Creation of right-of-way on the Highway 10 median
To create a safe work space on the Highway 10 median where the REM will run, a temporary reconfiguration of lanes going east (toward Sherbrooke) will be implemented in mid-September 2018. This lane reconfiguration will be in effect for about two years, from the Malo and Leduc sectors (near the CN track) to Highway 30 (near the future Rive-Sud terminal station).
Rive-Sud terminal station and Montée Gobeil
Deforestation work and the relocation of public utilities will be carried out on Montée Gobeil in early September 2018. This work is in preparation for the future deviation of Lapinière Boulevard, where an access road will be built to the Rive-Sud terminal station from Highway 10 going west (Montréal). On the future Rive-Sud terminal station site, the building of pillars for the REM’s elevated structure will continue throughout the fall. Rome Boulevard will also be widened and extended, and will be used as an access road for the station.
Du Quartier station
The construction of the future Du Quartier station, which will be located near the Cinéma Cinéplex Odéon in the center of Highway 10, will begin in fall 2018. The work includes pile drilling and construction of foundations, station structure and passenger walkway.
This fall, a new bus access ramp will be built near the Chevrier tunnel, in anticipation of its demolition in spring/summer 2019. Until the REM’s planned commissioning in 2021, the existing Chevrier terminal will continue to operate.
Major work will be carried out at the Panama terminal for the building of a new terminal and a new REM station. This will be carried out in stages over the next few years. The construction of a temporary terminal and parking lot and of new roads will start in September. This will result in the closure of 500 parking spaces at the terminal. The existing bus service will not be affected during this time. These temporary infrastructures will be commissioned sometime in mid-2019.
Frequency. The REM will be in service 20 hours a day, 7 days a week, with South Shore departures every 2.5 minutes during peak hours and every 5 minutes during off-peak hours.
Twice the capacity. REM will significantly increase the network’s capacity. Once it is completed, twice as many public transit customers will be able to cross the Champlain Bridge to Montréal.
Greater reliability for the trip home. Due to its reliability and dedicated corridor, REM will take you from downtown to: Panama Station in less than 10 minutes, Du Quartier Station in 13 minutes, Rive-Sud Terminal Station in 15 minutes. The congestion that buses leaving downtown currently have to deal with will be a thing of the past, replaced by reliable, fast and frequent service.
Connections to metro lines. REM will connect to Montréal’s three existing metro lines: the blue line via Édouard-Montpetit Station, the green line via McGill Station and the orange line via Bonaventure Station (Central Station). You will also be able to get to the Montréal-Trudeau Airport, Technoparc Montréal on the South Shore and the West Island.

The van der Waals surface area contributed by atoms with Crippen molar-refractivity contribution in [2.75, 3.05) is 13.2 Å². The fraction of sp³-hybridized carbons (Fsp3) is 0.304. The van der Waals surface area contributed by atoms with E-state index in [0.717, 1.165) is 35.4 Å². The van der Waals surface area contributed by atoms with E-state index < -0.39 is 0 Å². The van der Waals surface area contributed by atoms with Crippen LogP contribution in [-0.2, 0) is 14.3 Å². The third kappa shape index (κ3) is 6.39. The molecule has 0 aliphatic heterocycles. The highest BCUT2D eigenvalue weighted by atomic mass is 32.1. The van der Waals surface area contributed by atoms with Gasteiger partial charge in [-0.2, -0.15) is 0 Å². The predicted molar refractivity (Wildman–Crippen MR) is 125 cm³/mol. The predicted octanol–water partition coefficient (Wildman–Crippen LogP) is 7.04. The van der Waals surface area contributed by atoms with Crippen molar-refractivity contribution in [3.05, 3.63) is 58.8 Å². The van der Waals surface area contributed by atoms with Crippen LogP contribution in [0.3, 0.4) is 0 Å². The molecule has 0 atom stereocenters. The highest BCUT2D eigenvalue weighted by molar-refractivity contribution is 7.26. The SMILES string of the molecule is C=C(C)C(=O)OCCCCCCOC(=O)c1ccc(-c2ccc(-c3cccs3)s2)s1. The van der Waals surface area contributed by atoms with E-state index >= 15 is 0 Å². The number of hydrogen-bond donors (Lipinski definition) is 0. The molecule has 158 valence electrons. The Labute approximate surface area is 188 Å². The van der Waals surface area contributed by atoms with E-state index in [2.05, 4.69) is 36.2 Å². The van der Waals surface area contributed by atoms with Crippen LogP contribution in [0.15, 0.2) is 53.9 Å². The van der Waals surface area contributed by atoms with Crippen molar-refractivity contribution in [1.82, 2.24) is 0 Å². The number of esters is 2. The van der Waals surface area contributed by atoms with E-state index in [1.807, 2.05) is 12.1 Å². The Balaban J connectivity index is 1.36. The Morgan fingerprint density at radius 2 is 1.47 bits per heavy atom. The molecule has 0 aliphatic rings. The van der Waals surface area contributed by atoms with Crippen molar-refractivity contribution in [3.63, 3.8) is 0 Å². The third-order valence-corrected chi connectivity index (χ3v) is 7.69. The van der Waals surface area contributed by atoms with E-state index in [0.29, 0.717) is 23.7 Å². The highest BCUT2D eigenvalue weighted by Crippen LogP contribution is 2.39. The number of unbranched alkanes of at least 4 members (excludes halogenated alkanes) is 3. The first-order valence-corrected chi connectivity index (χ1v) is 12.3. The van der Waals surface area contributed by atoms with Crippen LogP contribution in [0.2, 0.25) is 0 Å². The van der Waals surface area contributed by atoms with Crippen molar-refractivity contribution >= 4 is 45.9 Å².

Ultimately, the REM will run along the central median of Highway 10. Since this is where the reserved bus lane is currently located, this lane will need to be relocated gradually.
In early September 2018, a small 1-km stretch of the reserved bus lane on Highway 10 going west (Montréal) will be removed near the Highway 10/Highway 30 interchange. Buses will join the reserved lane a little further on, near the Malo and Leduc sectors.
In 2019, the central portion of Highway 10 will need to be isolated for the REM work. At this point, buses will not be able to use the bus lane. This transition will be carried out in stages.
New access ramps and reserved lanes for buses will be built so that public transit users will be moved unhampered between the Chevrier and Panama terminals and the Champlain Bridge. For example, starting in mid-September 2018, a new access ramp will be built near the Chevrier tunnel (before its demolition in spring/summer 2019).
While the construction of these new access ramps is designed to minimize impact on the South Shore bus service to and from Montréal, it is anticipated that travel times will be affected as of 2019. The planning of new bus traffic lanes is carried out in close collaboration with a number of partners, including such entities as transit authorities and Signature on the Saint Lawrence.
The REM will run on the central deck of the new Champlain Bridge, replacing the reserved bus lane. The REM will access the bridge by running in the centre of Highway 10, between the two traffic lanes. At the bridge exit, it will stop at Nun's Island (Pointe Nord) and then continue on to downtown, crossing the Nun's Island channel via a new dedicated bridge.
The REM Chevrier station is not planned for phase one of the project.
Until the REM’s planned commissioning in 2021, the existing Chevrier terminus will continue to operate. During the construction of the right-of-way and infrastructure required for the REM to travel in the centre of Highway 10, new access ramps and reserved lanes for buses will be built so that public transit service in both directions remains efficient for riders on the South Shore. The access ramps will be constructed in 2018, and be in use starting in 2019.
After the REM is commissioned, the bus station and park-and-ride lot at the Chevrier site will be moved south of Highway 30, to the REM’s Rive-Sud terminal station. The agglomeration of Longueuil aims to keep the Chevrier sector as a transit-oriented development (TOD) area, and the objective is to provide public transport service for this sector, with a method to be determined. To travel downtown, riders in the Chevrier sector will be directed to the REM station that is closest to their departure point.